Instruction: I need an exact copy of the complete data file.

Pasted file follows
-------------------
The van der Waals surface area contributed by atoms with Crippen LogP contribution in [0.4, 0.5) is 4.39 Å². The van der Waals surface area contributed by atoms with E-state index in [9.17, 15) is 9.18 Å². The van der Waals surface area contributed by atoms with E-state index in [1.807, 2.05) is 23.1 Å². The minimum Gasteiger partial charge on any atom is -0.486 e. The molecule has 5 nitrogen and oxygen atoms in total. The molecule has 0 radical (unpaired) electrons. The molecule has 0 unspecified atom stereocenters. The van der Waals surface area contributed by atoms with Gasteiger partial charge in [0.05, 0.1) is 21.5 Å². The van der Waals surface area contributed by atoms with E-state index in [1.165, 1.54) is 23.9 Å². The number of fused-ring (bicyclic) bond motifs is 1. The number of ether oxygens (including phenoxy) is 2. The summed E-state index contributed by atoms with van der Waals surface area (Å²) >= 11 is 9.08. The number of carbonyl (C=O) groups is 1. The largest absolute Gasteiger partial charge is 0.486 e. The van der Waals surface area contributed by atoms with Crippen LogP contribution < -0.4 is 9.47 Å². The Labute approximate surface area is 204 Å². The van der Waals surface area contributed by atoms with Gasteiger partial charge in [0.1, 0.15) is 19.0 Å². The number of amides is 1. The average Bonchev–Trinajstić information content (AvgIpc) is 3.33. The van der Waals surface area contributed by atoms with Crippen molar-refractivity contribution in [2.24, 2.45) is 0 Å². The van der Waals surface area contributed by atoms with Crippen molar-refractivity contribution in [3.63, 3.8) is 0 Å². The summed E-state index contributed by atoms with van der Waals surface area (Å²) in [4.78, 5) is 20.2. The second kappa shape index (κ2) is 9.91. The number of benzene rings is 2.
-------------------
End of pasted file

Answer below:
The van der Waals surface area contributed by atoms with Crippen LogP contribution in [0.4, 0.5) is 4.39 Å². The van der Waals surface area contributed by atoms with E-state index in [9.17, 15) is 9.18 Å². The van der Waals surface area contributed by atoms with E-state index in [1.807, 2.05) is 23.1 Å². The minimum Gasteiger partial charge on any atom is -0.486 e. The molecule has 5 nitrogen and oxygen atoms in total. The molecule has 0 radical (unpaired) electrons. The molecule has 0 unspecified atom stereocenters. The van der Waals surface area contributed by atoms with Gasteiger partial charge in [0.05, 0.1) is 21.5 Å². The van der Waals surface area contributed by atoms with E-state index in [1.165, 1.54) is 23.9 Å². The number of fused-ring (bicyclic) bond motifs is 1. The number of ether oxygens (including phenoxy) is 2. The summed E-state index contributed by atoms with van der Waals surface area (Å²) >= 11 is 9.08. The number of carbonyl (C=O) groups is 1. The largest absolute Gasteiger partial charge is 0.486 e. The van der Waals surface area contributed by atoms with Crippen LogP contribution < -0.4 is 9.47 Å². The Labute approximate surface area is 204 Å². The van der Waals surface area contributed by atoms with Gasteiger partial charge in [0.1, 0.15) is 19.0 Å². The number of amides is 1. The average Bonchev–Trinajstić information content (AvgIpc) is 3.33. The van der Waals surface area contributed by atoms with Crippen molar-refractivity contribution in [2.24, 2.45) is 0 Å². The van der Waals surface area contributed by atoms with Crippen molar-refractivity contribution in [3.63, 3.8) is 0 Å². The summed E-state index contributed by atoms with van der Waals surface area (Å²) in [4.78, 5) is 20.2. The second kappa shape index (κ2) is 9.91. The number of benzene rings is 2.